Mexican Everyday Heroes

(a graphic novel)

An average of 6 women are violently killed in Mexico every day. The cities of Chihuahua and Juarez consistently rank among the top 20 most dangerous cities in the world for women — they are just over 200 miles apart from one another on the United States border.

Despite the shocking numbers, Mexican police and military authorities rarely carry out full and transparent investigations into women’s deaths.

In 2009, the Inter-American Court of Human Rights ruled that Mexico failed to investigate the murders of eight young women whose bodies were found dumped in a cotton field. Last year, Reuters reported that “so many teenage girls turned up dead in a vacant field on the outskirts of Mexico City that people nicknamed it the ‘women’s dumping ground.’” In March 2015, the body of a Mexican woman running for mayor was found dead in northern Guerrero less than two weeks after launching her campaign. A sheet with a narco-trafficking group’s logo was laid over her body.

Women’s deaths too often go unaccounted for, and families are denied justice for their wives and daughters when police refuse to persecute armed groups, narcotraffickers, and criminal organizations who rape, assault, and murder women.

When civil society organizations and human rights defenders step in to investigate cases that authorities ignore, they risk arrest, disappearance, and murder. Marisela, the woman pictured in the graphics here, was shot and killed while protesting the government’s refusal to investigate the death of her daughter.

In Mexico, uncovering and reporting grave human rights violations is enough to get you killed. According to the Mesoamerican Initiative of Women Human Rights Defenders, 25 women were killed because of their human rights work between 2010 and 2012. In 2014, human rights defenders in Mexico faced death threats, intimidation, detention, violent attacks, judicial harassment and murder. Women investigating human rights abuses endure threats of sexual assault and crude, hyper-sexualized defamation campaigns.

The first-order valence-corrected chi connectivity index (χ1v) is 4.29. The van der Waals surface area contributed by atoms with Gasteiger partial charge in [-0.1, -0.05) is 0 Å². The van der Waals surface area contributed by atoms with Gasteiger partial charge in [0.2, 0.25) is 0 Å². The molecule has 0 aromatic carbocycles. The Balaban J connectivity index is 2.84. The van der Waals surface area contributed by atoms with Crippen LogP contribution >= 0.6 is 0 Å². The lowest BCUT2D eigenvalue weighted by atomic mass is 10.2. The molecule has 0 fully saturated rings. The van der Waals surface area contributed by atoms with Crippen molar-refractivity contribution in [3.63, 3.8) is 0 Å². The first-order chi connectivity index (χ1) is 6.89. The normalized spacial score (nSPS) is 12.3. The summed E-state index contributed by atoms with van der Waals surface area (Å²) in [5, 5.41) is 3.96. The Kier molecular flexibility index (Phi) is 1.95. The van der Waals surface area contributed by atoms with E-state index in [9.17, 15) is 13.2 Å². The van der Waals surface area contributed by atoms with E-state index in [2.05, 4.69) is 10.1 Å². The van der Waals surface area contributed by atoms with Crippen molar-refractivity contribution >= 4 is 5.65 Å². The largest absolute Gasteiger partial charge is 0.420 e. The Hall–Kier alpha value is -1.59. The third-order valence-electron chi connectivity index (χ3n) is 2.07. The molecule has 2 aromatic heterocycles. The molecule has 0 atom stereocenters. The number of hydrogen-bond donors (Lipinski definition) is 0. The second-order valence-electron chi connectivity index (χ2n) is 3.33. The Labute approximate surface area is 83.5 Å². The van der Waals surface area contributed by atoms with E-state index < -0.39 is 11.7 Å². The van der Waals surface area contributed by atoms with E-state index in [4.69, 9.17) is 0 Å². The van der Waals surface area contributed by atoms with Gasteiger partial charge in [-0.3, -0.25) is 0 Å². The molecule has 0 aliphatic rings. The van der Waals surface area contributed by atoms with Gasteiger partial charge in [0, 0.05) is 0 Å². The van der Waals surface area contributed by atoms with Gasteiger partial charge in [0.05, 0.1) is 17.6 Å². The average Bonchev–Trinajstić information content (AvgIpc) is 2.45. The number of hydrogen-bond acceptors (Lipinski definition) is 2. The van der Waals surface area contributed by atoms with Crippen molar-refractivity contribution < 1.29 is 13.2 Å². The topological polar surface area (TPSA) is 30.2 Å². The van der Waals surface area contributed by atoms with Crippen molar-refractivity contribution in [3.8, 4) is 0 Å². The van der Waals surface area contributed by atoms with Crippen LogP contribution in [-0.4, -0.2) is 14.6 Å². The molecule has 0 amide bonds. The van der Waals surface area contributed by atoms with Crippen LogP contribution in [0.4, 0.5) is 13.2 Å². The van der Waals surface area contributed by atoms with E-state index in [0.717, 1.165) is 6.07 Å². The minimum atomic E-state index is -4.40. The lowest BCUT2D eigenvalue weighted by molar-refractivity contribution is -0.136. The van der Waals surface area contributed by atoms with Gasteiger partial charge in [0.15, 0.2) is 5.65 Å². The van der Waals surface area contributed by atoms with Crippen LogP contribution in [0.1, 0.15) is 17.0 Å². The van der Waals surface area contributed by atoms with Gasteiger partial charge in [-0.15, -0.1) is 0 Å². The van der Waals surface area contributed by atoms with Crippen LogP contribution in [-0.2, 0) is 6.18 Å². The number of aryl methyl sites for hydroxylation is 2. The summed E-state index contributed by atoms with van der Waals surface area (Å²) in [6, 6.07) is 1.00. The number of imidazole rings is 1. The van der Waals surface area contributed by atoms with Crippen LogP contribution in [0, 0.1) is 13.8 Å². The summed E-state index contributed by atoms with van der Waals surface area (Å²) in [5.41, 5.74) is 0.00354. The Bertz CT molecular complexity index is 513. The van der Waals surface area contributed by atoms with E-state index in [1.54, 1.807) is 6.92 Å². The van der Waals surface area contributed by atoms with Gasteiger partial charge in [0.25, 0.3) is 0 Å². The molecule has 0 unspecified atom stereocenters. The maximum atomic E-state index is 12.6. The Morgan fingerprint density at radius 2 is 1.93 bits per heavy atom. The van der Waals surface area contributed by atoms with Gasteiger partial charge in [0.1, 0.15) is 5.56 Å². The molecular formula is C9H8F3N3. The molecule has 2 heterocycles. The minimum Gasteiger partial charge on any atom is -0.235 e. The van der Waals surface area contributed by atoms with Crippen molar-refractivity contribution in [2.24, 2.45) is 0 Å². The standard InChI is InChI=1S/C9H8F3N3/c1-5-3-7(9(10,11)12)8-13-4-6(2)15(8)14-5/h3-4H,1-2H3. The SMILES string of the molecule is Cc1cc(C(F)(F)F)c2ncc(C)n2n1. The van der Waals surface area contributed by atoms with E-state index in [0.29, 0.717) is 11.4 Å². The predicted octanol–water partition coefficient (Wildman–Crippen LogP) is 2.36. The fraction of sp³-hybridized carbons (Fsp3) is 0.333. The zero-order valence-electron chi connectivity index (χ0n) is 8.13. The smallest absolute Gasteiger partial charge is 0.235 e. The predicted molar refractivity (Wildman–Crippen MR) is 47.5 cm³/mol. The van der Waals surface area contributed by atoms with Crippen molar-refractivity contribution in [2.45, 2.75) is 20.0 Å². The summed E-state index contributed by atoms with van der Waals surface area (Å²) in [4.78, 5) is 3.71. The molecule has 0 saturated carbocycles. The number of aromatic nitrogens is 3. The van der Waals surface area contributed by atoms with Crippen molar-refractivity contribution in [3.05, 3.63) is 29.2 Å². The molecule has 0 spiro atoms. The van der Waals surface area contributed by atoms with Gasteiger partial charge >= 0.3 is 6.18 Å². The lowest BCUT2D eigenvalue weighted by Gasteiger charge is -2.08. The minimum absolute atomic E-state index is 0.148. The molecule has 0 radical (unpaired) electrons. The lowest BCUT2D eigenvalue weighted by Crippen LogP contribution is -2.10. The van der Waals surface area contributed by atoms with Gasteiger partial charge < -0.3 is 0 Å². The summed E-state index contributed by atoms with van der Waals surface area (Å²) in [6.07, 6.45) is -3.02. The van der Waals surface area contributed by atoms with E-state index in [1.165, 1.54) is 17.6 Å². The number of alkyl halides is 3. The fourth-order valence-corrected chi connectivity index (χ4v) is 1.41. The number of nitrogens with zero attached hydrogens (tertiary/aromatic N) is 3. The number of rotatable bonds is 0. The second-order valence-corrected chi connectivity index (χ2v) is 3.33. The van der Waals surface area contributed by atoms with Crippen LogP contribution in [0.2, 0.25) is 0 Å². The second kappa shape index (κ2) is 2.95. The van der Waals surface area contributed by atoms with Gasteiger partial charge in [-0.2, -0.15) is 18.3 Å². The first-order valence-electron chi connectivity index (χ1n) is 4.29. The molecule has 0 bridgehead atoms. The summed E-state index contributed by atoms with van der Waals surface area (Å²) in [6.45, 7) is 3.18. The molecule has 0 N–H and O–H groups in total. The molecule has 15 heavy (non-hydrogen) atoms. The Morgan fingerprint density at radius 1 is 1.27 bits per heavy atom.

Lucha Castro is one of the Mexican heroes (she is also a lawyer, human rights defender, mother, and wife) who persists despite the threats to her life. Lucha has spent the last 18 years investigating and litigating cases of torture, trafficking, femicide, enforced disappearances, and sexual and domestic violence.

She is also the main character of a new graphic novel from Front Line Defenders, La Lucha: The Story of Lucha Castro and Human Rights in Mexico. The chapters in La Lucha tell the stories of women and their families who are threatened, detained, hunted down, and killed for their insistence on justice in Mexico.

As the first copies of La Lucha were shipped around the world in January 2015, Al Jazeera reported the following story from Atizapan de Zaragoza, Mexico:

José Diego Suárez Padilla has converted his home into a shrine to his daughter, Rosa Diana. Windows fashioned after her blue eyes stare out on the street. A painting of the girl in a white party dress covers a living room wall, overlooking an altar with offerings of chicken and chewing gum. The food has lain there so long that the red chili sauce has congealed.
Suárez Padilla explains to a visitor that he normally puts out fresh food but lately hasn’t had time. That’s because he’s busy all day consulting with lawyers and politicians to seek justice for her death.
Four years ago on New Year’s Eve, a jealous ex-boyfriend stabbed to death the 22-year-old secretarial student and bashed her face into a purple pulp. Suárez Padilla spent 10 months hunting down the youth when he went on the lam — authorities would not make the effort. Even though the young man confessed, he has not been sentenced.
They said it wasn’t a crime. What are public servants for if they don’t serve justice? They could have prevented her death,” says the anguished father, showing a file of documents a foot high that he has assembled to press his case.

The murder of Mexican women is not a story from the past. La Lucha is not a history book. It is a horror story , and a story of incredible courage. Some have called femicide in Mexico a worsening “epidemic,” and like an outbreak of an infectious disease, the people stepping up to fight it are the ones most at risk.

To learn more about Lucha and the women who continue to struggle for justice in one of the most dangerous cities in the world, check out the new graphic novel from Front Line Defenders here.